Faculty-Student Sex Banned at Yale

* Harassment case involving professor prompts change in official policy

Yale's administration has announced that it will ban all sexual relations between faculty members and students, both undergraduate and graduate.

The decision came one year after a sexual harassment grievance board at Yale ruled that an assistant mathematics professor at Yale, Jay Jorgenson, had sexually harassed a female first-year.

Harvard adopted a similar policy in 1995 after a Faculty meeting with little debate.

"It became apparent that the guidelines in terms of relations and sexual harassment needed to be clarified," said Kimberly Taylor, president of Yale's student body. "The past guidelines have been nebulous or unclear and there was a great deal of room for interpretation--which causes a problem."

The key element of the new proposal is the "conflict of interests" rule, which "defines any student-teacher sexual relationship as an inherent conflict of interest which could jeopardize the learning environment," according to the Yale Daily News.

The prior regulations only stipulated that teaching assistants could not have sex with their students. There was no provision made for professors.

The proposed policy allows students to make complaints about a faculty member's behavior to administrators, or file a formal "conflict of interests complaint" with the dean of their school, or the dean of the school to which the professor belongs.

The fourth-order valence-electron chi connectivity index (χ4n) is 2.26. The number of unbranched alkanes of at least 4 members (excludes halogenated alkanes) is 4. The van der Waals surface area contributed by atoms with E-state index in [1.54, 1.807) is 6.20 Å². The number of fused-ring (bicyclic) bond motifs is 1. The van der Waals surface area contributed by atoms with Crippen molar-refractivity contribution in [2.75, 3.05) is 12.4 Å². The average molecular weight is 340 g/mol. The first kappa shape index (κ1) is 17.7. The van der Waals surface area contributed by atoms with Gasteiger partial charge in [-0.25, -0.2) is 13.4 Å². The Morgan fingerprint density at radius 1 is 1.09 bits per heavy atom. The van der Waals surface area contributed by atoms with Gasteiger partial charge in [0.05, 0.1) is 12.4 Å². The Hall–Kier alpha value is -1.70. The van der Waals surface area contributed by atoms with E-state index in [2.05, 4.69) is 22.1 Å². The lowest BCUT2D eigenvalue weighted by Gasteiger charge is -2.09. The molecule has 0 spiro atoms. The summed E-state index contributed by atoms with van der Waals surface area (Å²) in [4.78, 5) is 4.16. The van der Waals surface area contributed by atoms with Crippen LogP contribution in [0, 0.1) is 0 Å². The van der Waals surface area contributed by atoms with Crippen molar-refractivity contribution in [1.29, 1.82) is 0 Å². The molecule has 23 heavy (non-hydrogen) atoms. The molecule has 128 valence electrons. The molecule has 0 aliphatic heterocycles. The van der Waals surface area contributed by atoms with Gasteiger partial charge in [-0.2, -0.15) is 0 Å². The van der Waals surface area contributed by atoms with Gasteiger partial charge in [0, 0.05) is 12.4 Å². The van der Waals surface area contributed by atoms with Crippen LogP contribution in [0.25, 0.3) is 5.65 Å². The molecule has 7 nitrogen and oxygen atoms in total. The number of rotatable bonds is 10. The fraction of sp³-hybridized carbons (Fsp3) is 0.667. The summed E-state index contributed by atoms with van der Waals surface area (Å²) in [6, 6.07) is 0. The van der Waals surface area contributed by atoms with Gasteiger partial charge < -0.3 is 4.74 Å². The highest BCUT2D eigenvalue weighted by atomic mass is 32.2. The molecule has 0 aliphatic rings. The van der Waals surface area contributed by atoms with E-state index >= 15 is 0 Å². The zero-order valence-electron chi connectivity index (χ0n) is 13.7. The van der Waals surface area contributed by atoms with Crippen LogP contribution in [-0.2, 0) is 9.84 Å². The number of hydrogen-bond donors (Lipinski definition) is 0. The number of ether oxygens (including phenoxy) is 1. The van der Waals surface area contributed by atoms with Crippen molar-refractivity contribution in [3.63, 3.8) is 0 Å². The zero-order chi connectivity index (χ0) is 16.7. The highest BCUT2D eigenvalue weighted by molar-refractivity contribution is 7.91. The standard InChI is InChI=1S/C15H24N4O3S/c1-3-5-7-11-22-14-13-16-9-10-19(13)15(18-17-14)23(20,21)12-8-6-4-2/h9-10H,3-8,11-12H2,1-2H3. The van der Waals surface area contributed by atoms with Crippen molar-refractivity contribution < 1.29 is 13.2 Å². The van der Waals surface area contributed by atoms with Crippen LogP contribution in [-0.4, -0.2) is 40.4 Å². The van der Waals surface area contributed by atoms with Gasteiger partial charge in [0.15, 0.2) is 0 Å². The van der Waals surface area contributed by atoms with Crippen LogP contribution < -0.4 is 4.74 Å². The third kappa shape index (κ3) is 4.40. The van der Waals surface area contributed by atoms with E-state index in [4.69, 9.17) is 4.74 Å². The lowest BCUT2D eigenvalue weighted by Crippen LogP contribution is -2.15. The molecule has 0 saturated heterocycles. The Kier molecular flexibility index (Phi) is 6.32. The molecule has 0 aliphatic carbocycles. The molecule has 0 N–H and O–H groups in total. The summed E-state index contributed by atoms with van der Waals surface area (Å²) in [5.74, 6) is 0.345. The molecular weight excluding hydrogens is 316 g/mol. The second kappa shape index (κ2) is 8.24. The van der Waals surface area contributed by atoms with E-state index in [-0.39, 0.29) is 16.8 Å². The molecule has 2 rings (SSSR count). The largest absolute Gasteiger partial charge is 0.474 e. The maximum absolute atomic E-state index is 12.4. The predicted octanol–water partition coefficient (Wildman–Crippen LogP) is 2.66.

The new proposal is not yet final. A joint student-faculty committee, which first convened in March, recently submitted the policy change to Yale's provost. Twelve Yale deans have been asked to comment on it. A formal decision by the administration is expected by Jan. 1.

Taylor, the student body president, said most Yale students agree that the new proposal is a "wise policy."

But at Harvard, the policy passed over objections from some faculty and students who argued that University officials were wrong--and unrealistic--to regulate love.

Kenan Professor of Government Harvey C. Mansfield, Jr. '53, who married a student, has long expressed opposition to the prohibition of sex between students and faculty.

"Where are professors going to find their wives and husbands?" he said.

Mansfield said he believed there should be no sexual relations between faculty members and students enrolled in their courses. Of Yale's proposal to ban student-faculty sex, he said: "in practice they would find that very difficult to administer."

If such a policy had existed at Harvard in 1937, Walburg Professor of Economics, Emeritus, John Kenneth Galbraith '50, would have been prohibited from marrying the woman who is still his wife.

But Galbraith has changed with the times. He said his strict Canadian upbringing guides him on the issue.

The action taken by Harvard and Yale is "a good warning" and "a wise policy" for the respective administrations to adopt, he said.